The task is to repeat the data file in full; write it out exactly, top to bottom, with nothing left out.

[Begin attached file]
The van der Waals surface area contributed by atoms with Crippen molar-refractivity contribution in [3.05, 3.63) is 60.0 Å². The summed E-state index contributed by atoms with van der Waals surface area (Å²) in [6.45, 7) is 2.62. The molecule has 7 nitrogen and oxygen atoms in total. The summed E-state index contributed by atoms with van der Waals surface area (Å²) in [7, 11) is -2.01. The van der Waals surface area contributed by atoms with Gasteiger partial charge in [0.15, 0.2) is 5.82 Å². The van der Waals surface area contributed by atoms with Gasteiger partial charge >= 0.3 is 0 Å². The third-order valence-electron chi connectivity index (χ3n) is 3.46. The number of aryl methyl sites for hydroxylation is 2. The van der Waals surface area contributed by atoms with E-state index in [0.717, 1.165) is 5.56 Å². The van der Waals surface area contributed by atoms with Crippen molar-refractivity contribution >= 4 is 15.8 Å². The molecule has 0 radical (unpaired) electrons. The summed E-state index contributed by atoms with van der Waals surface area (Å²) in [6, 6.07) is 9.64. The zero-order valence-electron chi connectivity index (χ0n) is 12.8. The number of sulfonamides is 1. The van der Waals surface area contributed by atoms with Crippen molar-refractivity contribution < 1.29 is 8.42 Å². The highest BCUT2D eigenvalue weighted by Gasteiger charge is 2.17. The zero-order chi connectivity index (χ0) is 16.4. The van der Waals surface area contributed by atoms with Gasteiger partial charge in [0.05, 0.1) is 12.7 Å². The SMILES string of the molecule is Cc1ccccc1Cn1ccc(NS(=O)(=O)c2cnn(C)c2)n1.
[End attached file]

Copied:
The van der Waals surface area contributed by atoms with Crippen molar-refractivity contribution in [3.05, 3.63) is 60.0 Å². The summed E-state index contributed by atoms with van der Waals surface area (Å²) in [6.45, 7) is 2.62. The molecule has 7 nitrogen and oxygen atoms in total. The summed E-state index contributed by atoms with van der Waals surface area (Å²) in [7, 11) is -2.01. The van der Waals surface area contributed by atoms with Gasteiger partial charge in [0.15, 0.2) is 5.82 Å². The van der Waals surface area contributed by atoms with Gasteiger partial charge >= 0.3 is 0 Å². The third-order valence-electron chi connectivity index (χ3n) is 3.46. The number of aryl methyl sites for hydroxylation is 2. The van der Waals surface area contributed by atoms with E-state index in [0.717, 1.165) is 5.56 Å². The van der Waals surface area contributed by atoms with Crippen molar-refractivity contribution >= 4 is 15.8 Å². The molecule has 0 radical (unpaired) electrons. The summed E-state index contributed by atoms with van der Waals surface area (Å²) in [6, 6.07) is 9.64. The zero-order valence-electron chi connectivity index (χ0n) is 12.8. The number of sulfonamides is 1. The van der Waals surface area contributed by atoms with Crippen molar-refractivity contribution < 1.29 is 8.42 Å². The highest BCUT2D eigenvalue weighted by Gasteiger charge is 2.17. The zero-order chi connectivity index (χ0) is 16.4. The van der Waals surface area contributed by atoms with Gasteiger partial charge in [0.05, 0.1) is 12.7 Å². The SMILES string of the molecule is Cc1ccccc1Cn1ccc(NS(=O)(=O)c2cnn(C)c2)n1.